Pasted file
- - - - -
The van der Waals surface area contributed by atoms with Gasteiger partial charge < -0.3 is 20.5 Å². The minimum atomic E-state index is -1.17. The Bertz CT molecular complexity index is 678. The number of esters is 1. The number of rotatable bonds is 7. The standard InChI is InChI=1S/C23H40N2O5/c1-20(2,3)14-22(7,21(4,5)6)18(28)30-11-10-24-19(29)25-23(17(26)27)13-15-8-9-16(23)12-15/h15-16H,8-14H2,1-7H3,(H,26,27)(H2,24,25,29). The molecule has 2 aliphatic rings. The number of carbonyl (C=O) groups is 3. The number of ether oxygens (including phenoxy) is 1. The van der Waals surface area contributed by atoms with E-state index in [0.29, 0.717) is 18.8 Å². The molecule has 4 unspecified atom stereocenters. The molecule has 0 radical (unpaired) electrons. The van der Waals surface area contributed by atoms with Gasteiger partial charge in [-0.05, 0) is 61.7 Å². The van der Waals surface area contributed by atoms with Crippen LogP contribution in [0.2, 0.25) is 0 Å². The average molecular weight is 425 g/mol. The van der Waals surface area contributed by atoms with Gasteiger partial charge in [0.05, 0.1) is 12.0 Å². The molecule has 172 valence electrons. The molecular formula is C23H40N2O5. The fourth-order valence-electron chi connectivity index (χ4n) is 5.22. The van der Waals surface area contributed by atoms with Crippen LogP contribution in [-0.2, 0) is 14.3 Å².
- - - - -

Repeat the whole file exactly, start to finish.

The van der Waals surface area contributed by atoms with Gasteiger partial charge < -0.3 is 20.5 Å². The minimum atomic E-state index is -1.17. The Bertz CT molecular complexity index is 678. The number of esters is 1. The number of rotatable bonds is 7. The standard InChI is InChI=1S/C23H40N2O5/c1-20(2,3)14-22(7,21(4,5)6)18(28)30-11-10-24-19(29)25-23(17(26)27)13-15-8-9-16(23)12-15/h15-16H,8-14H2,1-7H3,(H,26,27)(H2,24,25,29). The molecule has 2 aliphatic rings. The number of carbonyl (C=O) groups is 3. The number of ether oxygens (including phenoxy) is 1. The van der Waals surface area contributed by atoms with E-state index in [0.29, 0.717) is 18.8 Å². The molecule has 4 unspecified atom stereocenters. The molecule has 0 radical (unpaired) electrons. The van der Waals surface area contributed by atoms with Gasteiger partial charge in [-0.05, 0) is 61.7 Å². The van der Waals surface area contributed by atoms with Crippen LogP contribution in [0.2, 0.25) is 0 Å². The average molecular weight is 425 g/mol. The van der Waals surface area contributed by atoms with Gasteiger partial charge in [0.05, 0.1) is 12.0 Å². The molecule has 172 valence electrons. The molecular formula is C23H40N2O5. The fourth-order valence-electron chi connectivity index (χ4n) is 5.22. The van der Waals surface area contributed by atoms with Crippen LogP contribution in [-0.2, 0) is 14.3 Å².